From Khmer cooking classes in Cambodia's Siem Reap to staying with a Vietnamese family in the Mekong Delta, learning how to cook in Southeast Asia uncovers a timeless and industrious side to local life that's easily missed in favour of faster foods.
Travel Team
If you'd like to chat about Southeast Asia (Indochina) or need help finding a holiday to suit you we're very happy to help.

Southeast Asia's classic dishes


Amok is more of a cooking process than an actual dish and refers to a variety of curries traditionally wrapped and steamed in banana leaves. Coconut cream, fish, pork or chicken, rice, lemongrass, garlic and galangal (similar but not the same as ginger) are all classic amok ingredients to send taste buds soaring.

Where to try: check out the street food stalls in Angkor night market, Siem Reap.


Laos' unofficial national dish is a meaty salad known as larb or laap that’s served with sticky rice and raw veggies. Chicken, beef, fish and pork are the main meats, accompanied by fish sauce, fresh herbs, lime juice and roasted ground rice. Meat can sometimes be served raw – hopefully not the pork or chicken.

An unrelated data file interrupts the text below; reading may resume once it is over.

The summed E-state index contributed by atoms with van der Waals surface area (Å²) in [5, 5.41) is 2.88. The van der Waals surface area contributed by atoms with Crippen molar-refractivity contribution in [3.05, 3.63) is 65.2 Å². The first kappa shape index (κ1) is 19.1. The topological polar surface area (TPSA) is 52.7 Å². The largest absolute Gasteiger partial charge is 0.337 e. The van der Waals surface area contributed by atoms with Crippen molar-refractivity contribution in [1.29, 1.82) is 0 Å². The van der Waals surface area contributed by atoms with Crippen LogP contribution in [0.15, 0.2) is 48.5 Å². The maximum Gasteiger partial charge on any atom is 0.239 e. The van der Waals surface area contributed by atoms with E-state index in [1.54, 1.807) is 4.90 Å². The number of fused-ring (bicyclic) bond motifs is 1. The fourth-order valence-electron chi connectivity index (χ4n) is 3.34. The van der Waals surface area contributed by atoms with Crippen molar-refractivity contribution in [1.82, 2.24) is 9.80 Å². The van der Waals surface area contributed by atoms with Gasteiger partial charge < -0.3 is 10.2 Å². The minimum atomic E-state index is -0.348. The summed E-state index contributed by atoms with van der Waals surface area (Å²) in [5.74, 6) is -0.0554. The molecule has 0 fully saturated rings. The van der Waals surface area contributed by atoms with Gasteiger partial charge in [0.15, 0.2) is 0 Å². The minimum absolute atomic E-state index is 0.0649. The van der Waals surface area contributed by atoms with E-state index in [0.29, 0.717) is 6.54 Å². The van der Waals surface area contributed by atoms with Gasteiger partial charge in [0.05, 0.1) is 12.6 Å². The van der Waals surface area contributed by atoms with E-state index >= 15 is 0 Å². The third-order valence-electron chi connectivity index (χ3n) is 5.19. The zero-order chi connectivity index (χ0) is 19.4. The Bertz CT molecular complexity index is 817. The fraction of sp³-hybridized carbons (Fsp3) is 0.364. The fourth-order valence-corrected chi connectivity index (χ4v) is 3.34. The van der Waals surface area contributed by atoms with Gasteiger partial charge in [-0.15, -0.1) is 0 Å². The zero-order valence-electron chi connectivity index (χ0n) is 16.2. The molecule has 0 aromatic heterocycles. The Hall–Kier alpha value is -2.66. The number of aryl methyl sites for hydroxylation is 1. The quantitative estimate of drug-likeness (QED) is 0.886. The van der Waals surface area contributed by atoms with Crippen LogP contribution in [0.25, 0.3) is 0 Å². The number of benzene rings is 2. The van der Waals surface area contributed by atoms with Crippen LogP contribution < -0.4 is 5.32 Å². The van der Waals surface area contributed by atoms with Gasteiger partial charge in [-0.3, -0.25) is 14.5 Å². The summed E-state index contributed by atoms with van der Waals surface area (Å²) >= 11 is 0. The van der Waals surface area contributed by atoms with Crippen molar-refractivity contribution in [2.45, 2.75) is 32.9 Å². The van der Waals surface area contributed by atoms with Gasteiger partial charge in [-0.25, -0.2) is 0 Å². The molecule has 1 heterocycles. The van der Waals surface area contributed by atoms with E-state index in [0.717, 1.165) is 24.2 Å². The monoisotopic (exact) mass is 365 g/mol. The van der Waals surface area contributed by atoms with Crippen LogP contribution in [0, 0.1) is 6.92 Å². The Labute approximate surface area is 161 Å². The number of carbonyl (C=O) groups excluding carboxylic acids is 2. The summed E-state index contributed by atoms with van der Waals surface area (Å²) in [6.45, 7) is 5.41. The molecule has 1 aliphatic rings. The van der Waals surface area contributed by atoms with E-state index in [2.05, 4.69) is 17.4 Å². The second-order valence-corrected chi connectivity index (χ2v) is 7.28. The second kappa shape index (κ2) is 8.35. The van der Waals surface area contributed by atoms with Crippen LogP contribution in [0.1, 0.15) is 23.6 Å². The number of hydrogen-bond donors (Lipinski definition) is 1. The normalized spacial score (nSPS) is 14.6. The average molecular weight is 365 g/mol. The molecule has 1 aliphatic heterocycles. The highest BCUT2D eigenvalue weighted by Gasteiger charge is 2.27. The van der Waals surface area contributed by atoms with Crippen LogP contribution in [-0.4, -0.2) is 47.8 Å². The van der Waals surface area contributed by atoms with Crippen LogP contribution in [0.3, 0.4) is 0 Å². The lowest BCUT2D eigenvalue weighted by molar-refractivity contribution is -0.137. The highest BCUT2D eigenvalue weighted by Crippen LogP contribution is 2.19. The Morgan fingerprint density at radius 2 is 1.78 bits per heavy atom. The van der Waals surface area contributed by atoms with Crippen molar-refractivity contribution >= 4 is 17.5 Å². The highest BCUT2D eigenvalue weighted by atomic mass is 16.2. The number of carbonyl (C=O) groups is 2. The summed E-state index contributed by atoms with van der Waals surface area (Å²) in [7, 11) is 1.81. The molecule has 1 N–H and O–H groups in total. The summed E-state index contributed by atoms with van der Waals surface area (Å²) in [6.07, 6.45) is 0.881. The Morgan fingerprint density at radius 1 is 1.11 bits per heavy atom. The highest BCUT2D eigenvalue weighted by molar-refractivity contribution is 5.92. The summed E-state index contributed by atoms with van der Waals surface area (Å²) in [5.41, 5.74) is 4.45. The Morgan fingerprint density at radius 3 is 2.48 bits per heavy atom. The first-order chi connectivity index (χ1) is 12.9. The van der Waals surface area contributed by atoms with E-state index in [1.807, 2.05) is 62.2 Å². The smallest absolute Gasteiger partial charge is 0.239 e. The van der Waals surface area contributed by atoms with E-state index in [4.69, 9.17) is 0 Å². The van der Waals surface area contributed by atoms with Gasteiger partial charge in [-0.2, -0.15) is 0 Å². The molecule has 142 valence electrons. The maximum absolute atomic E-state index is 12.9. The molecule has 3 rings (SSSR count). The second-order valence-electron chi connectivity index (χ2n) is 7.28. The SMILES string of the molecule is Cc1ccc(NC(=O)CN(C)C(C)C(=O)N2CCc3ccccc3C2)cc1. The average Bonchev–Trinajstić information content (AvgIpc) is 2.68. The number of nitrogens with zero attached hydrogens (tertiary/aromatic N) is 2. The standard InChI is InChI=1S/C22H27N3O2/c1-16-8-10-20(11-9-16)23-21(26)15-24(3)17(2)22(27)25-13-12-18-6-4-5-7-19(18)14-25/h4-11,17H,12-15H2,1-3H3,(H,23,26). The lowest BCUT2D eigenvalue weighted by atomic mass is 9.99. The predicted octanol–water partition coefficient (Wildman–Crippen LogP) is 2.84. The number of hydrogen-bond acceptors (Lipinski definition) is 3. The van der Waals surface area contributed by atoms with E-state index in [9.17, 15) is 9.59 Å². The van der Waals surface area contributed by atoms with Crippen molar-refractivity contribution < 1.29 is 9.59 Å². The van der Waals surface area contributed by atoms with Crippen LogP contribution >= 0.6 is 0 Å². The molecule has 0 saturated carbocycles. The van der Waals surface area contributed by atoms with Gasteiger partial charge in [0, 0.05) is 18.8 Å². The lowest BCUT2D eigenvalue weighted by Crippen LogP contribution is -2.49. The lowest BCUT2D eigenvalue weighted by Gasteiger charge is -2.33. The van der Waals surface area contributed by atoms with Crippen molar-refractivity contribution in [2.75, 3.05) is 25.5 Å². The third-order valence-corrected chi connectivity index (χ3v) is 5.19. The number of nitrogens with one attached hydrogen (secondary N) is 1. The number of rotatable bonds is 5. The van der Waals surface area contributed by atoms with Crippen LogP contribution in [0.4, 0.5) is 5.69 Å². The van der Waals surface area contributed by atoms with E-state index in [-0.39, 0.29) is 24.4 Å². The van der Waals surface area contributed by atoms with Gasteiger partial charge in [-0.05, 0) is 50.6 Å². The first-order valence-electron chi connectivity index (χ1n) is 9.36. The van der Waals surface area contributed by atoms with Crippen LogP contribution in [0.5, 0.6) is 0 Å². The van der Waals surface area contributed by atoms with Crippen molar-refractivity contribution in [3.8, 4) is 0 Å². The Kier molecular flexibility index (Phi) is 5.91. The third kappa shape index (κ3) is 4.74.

Where to try: Talat Sao Morning Market in Vientiane (which actually opens in the afternoon).


Spring or salad rolls are the quintessential Vietnamese dish and always include raw vegetables, bean sprouts, cooked cold prawns and freshly cut herbs all wrapped up in squidgy rice paper parcels. Peanut, fish, soy or sweet and sour dipping sauce will usually be served on the side – feel the fresh.

Where to try: on board an overnight small ship cruise boat in Halong Bay.


There's something about tucking into pad thai in Thailand that keeps travellers coming back for more. Although not actually thought to have originated in Thailand – it's more Chinese in concept – this stir-fried rice noodle dish, topped with chopped peanuts, combines the classic sharp and sweet Thai taste, made everywhere from the beaches of the south to the night markets of the north.

Where to try: conjure up a classic pad thai at a cooking class in Chiang Mai.
Written by Chris Owen
Photo credits: [Page banner: Lisheng Chang] [Intro: Frankie Shutterbug] [Taste the difference: René DeAnda] [Cambodia: Ben Yapp] [Vietnam : Louis Hansel]